Sandra Perron: Canada’s First Female Infantry Officer
In 1990, Sandra Perron became the first female infantry officer in Canadian history. However, her journey was faced with immense challenges. She grew up in a military family and was a cadet as a teenager, which inspired her extreme desire to join the forces. In the late 1970s and early 1980s when she was beginning her career in the Canadian military there were absolutely no women in Canada’s combat units. Now, she speaks about her time in the Canadian Forces with both pride and contempt. It was her drive, passion, and stubborn loyalty that ultimately made her the first female infantry officer in Canada.
Her primary battle was not overseas but in Canada, where she consistently had to prove to her peers that women had a place in the military. Some men supported her along the way, but there were many more who did everything in their power to make her unwelcome. People on her bases would often tell her bluntly that they did not support women in combat arms. However, what was the most upsetting to Perron were those who were pettier and more aggressive with their approach: they sabotaged her gear, made rude comments to her, withheld information from her, harassed her, and even assaulted her. Despite these unacceptable antagonistic and malicious behaviours, Perron remained resilient. She continued to serve with passion and eventually achieved the rank of Captain.
Sandra Perron also did two overseas tours in the former Yugoslavia. Her first was as an Assistant Operations Officer in Bosnia and her second was as an Anti-Tank Platoon Commander in Croatia. On both tours, she worked relentlessly to help the local people and to make a lasting positive impression on them. In fact, while in Bosnia, she and her platoon came across an abandoned hospital full of neglected and orphaned children. Thanks to her help and leadership, a convoy was arranged to bring food, medical attention, and security to the abandoned kids.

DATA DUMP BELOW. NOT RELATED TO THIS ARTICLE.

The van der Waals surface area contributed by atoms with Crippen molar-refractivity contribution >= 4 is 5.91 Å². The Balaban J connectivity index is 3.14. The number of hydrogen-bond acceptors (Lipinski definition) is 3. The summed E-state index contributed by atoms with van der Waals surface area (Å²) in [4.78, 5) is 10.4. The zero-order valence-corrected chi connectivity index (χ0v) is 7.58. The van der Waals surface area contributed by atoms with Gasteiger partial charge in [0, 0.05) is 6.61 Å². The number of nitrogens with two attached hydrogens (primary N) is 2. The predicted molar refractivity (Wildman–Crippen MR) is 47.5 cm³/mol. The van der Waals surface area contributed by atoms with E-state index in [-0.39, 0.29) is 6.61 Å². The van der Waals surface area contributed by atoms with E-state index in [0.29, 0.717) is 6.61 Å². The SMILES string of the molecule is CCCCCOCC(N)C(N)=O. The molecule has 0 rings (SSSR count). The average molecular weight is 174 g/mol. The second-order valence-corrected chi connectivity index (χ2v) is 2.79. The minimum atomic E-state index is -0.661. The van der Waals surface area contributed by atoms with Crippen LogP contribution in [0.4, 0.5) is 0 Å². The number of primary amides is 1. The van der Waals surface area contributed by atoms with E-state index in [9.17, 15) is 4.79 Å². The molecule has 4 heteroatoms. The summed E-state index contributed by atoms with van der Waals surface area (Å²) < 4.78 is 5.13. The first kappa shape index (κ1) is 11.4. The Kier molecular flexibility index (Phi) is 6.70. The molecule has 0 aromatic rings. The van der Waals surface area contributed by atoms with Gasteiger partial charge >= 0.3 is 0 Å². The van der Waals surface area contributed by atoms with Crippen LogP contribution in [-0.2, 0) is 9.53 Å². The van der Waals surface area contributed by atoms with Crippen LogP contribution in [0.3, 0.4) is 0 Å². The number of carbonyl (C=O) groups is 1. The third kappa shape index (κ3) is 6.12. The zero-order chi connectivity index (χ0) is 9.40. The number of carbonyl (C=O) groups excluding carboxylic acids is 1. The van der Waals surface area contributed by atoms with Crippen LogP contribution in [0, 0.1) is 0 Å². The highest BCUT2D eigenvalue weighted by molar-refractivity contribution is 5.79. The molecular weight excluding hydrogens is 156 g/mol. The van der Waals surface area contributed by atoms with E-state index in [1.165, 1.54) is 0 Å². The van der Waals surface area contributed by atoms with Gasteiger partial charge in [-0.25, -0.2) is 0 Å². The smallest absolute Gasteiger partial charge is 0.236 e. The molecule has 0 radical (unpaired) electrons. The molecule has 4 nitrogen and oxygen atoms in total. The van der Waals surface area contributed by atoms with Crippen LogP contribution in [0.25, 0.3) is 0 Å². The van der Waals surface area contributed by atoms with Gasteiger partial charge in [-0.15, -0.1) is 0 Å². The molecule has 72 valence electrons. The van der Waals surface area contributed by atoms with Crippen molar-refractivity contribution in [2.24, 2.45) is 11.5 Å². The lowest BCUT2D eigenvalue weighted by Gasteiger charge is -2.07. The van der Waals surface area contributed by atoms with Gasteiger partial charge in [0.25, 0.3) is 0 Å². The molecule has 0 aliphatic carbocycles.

Sandra Perron left the Canadian Forces in 1996 after 13 years of having to prove her worth in the military. Sandra ultimately succeeded. She is a legendary soldier who not only saved the lives of many children in former Yugoslavia, she also paved the way forward for other women in the armed forces. Today, she is a writer and an activist that attends public speaking events and works to empower other women in the armed forces, urging them to stand up for injustice and discrimination in the field.
Main Photo: Sandra Perron, the first female infantry officer in Canadian military history (Credit: The Globe and Mail).